Big day: Richard Dotson [right] was just a throw-in to the Bobby Bonds trade in 1977, but he’d put up 17.4 bWAR for the White Sox over 10 seasons. (@KnightsBaseball)
1977 Chalk this one up to Bill Veeck. Knowing he needed a drawing card and a big bat to replace Richie Zisk and Oscar Gamble, Veeck dealt future All-Star Brian Downing and pitchers Chris Knapp and Dave Frost to California. He got back Bobby Bonds and two youngsters, Thad Bosley and Rich Dotson.
Bonds would only play in 26 games, with two home runs and eight RBIs for the White Sox before he was dealt to Texas in May. Chicago’s record was a dismal 9-20 at the time, and Veeck understood there was no way he was going to be able to re-sign him. At least Dotson turned out to be of value in the 1980s winning in double figures six times, headed up by his 22-7 year in 1983. He also made the All-Star team in 1984.
1986 The Illinois General Assembly passed legislation allowing funds to be given to the White Sox in connection with the construction of a new stadium across the street from the original Comiskey Park.
El Señor: Lopez, hired on this day 63 years ago, would win 840 games with the White Sox. (Wikipedia)
1956 — Al Lopez replaced Marty Marion as White Sox manager. Marion, who did a fine job in replacing Paul Richards, had missed an important board meeting to be with his family at an event. It was all the excuse the Sox needed to let him go, despite third-place finishes and winning records in 1955 and 1956.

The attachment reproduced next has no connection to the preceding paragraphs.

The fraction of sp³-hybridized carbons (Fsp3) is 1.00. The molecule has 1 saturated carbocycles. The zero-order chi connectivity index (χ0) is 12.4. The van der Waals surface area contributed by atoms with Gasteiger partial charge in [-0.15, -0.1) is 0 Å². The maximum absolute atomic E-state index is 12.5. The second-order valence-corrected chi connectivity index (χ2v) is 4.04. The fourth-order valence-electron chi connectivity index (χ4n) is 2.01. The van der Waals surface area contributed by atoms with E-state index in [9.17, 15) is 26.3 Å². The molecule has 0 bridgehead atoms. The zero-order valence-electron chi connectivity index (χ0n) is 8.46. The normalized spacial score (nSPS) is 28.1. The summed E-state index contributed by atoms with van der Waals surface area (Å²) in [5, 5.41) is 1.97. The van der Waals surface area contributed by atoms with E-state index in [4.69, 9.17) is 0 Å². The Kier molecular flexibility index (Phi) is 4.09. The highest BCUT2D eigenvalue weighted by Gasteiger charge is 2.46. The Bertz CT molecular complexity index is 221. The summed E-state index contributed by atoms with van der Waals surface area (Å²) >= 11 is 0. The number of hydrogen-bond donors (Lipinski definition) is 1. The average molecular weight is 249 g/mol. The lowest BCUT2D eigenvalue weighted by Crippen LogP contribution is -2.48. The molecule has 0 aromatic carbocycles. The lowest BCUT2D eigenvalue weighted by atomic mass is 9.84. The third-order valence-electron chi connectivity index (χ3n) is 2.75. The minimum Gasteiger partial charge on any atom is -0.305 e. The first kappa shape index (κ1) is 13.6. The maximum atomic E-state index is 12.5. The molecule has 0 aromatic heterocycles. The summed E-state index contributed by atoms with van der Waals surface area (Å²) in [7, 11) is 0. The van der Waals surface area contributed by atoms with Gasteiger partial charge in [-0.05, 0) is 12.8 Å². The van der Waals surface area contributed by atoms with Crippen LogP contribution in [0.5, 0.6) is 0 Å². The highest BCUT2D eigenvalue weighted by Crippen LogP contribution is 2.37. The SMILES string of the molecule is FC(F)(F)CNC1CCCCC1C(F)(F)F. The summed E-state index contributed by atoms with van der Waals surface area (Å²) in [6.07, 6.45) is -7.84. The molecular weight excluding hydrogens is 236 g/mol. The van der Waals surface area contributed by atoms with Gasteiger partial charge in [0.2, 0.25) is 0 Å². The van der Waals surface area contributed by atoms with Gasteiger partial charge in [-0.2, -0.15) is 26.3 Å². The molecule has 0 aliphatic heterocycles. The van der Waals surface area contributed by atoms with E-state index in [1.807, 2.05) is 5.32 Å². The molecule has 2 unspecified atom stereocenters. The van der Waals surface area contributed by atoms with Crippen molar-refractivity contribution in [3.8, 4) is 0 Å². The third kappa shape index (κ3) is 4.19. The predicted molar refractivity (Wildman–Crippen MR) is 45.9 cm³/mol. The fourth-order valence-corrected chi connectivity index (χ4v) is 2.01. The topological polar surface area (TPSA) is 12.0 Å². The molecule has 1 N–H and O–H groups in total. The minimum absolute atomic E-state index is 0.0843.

“El Señor” would prove to be a most able replacement, however. Lopez had nine straight winning seasons with the White Sox and copped the 1959 American League pennant. Many say he was the finest manager in team history; he holds the franchise record for the highest winning percentage for any manager who lasted at least five full seasons, at .562. Lopez eventually won 840 games over nine full seasons and two partial ones.
1986 — Larry Himes was hired as the new White Sox GM, replacing Ken Harrelson. Himes drafted and signed Sox future stars like Frank Thomas, Jack McDowell, Robin Ventura and Alex Fernandez. He would be fired in September 1990 after philosophical differences between him and ownership made working together impossible.
Going out on a high note: Joe Cowley [right] not only threw a wild no-hitter against the Angels — it was his last big-league win.
Sept. 19, 1925 — The White Sox set the franchise record (since tied) for the largest shutout margin in team history when they blanked the Senators 17-0 at Washington. The game was the back half of a twin bill. Ted Lyons would throw a one-hitter, losing his no-hitter with two outs in the ninth inning on a bloop hit by Bobby Veach.
Sept. 19, 1986 — White Sox pitcher Joe Cowley made the record books by no-hitting the Angels in Anaheim, 7-1. It was an unusual no-hitter. Cowley walked seven, including three straight in the sixth inning, when California got their run.
Ironically, it would be Cowley’s last win in the big leagues.